Are There Any Ghosts on Your Forecast?

With the end of Q4 looming just two months away, perhaps now is also a good time to check and see if there are any “ghosts” looming on our sales forecast. What do I mean by having a ghost on the forecast? Have you ever seen a deal forecasted with a 95% probability to close in March, that carries over into April? And , for whatever reason(s), it remains on the forecast at 95% through June, July, August, and it still hasn’t closed even though it’s now October? While it is possible that a deal like this may indeed close this month, it’s also quite possible that you’ve been chasing a ghost.

There’s no doubt that everyone likes to have a robust sales forecast. Just on percentages, the bigger your forecast, the more likely you are to hit your number, right? Perhaps, but that logic only applies if the deals you’re tracking are truly qualified as real opportunities that are likely to close.

How can you tell if a deal is real, or not? All you have to do is ask the right question(s). For example: It’s worth noting that I try and gravitate to questions that don’t make customers uncomfortable or put them on the spot, but I still want to be direct enough to give me an accurate read on where I stand in the decision process. One of favorite questions to accomplish this objective is:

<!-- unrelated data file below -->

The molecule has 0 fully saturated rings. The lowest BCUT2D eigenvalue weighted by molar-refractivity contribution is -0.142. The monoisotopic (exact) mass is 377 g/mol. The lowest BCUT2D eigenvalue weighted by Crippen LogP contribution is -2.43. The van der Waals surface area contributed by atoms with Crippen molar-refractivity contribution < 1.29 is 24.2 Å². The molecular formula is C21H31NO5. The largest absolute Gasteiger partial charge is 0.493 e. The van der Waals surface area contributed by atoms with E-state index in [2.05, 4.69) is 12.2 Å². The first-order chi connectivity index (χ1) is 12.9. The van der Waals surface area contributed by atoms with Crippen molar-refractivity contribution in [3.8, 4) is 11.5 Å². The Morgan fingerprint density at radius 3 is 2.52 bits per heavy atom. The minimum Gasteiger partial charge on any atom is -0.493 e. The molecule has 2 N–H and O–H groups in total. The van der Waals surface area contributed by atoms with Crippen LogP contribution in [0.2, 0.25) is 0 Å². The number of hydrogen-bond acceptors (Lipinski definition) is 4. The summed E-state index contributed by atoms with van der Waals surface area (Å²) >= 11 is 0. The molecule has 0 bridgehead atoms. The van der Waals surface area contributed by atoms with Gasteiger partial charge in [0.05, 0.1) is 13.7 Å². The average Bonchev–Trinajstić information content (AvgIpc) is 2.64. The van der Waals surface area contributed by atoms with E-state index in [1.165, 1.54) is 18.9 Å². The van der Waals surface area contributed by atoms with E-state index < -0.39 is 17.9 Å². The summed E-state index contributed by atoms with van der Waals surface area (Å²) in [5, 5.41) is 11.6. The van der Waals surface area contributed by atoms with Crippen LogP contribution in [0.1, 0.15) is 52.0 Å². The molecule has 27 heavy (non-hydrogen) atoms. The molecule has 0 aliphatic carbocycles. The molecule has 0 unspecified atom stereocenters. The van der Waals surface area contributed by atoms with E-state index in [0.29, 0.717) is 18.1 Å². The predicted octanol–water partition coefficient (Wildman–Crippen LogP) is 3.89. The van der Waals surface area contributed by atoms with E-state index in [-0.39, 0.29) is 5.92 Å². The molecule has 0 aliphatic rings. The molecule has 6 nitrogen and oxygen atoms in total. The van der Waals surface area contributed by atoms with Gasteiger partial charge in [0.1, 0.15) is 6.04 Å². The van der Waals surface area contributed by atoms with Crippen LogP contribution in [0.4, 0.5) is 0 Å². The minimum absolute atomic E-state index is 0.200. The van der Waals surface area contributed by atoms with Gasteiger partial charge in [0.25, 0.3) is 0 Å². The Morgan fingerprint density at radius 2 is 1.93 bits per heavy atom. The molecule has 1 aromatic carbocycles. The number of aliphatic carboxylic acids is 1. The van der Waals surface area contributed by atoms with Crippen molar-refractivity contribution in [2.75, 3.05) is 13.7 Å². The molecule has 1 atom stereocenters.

Salesperson: “Mr. Customer, I forecasted this opportunity to close in October based on the conversations we’ve had to date. Can I ask…is that still a reasonable target, or should I tell my boss something different?”

If you have any semblance of a relationship with your prospect, most decision makers won’t knowingly mislead you in a way that makes you look bad in front of your boss. Granted, they might respond by saying, “Well, you might want to push it out a few months to be safe.”“To be safe?”, I would reflexively ask. “What’s happening that could push this decision out?”

Here’s another way to ask the same question that might produce even more details.

Salesperson: “Ms. Prospect, are we still in good shape to wrap this up by the end of the month, or is it possible that something might cause this deal to get pushed out?”

Critics of this strategy sometimes argue that you’re giving the customer an “out.” Let me clue you in on a little secret: They already have an out! Customers are well aware they don’t have to buy from you, and certainly not on your time schedule. Said differently, I believe it’s rare that customers think to themselves, “We pretty much have to buy from this salesperson because he didn’t give us an out.” Really? Thus, I am willing to trade all the “outs” I give customers for the volumes of accurate information I receive in return.

Using this type of QBS technique, you might discover that a deal you’ve been forecasting for months is never going to happen. Would you rather know that now, or would you choose to continue expending time, energy, and resources on a deal that is never going to happen?

Here’s the bonus you get from using this approach. Note that you don’t have to be sly or clever, hoping to fool the customer into giving you information. In fact, I have found that one of the best ways to get accurate information is to turn the situation around and simply ask:

Salesperson: “Mr. Prospect, if you were me, and you were the salesperson on this account, how would you forecast this transaction to be most accurate?”

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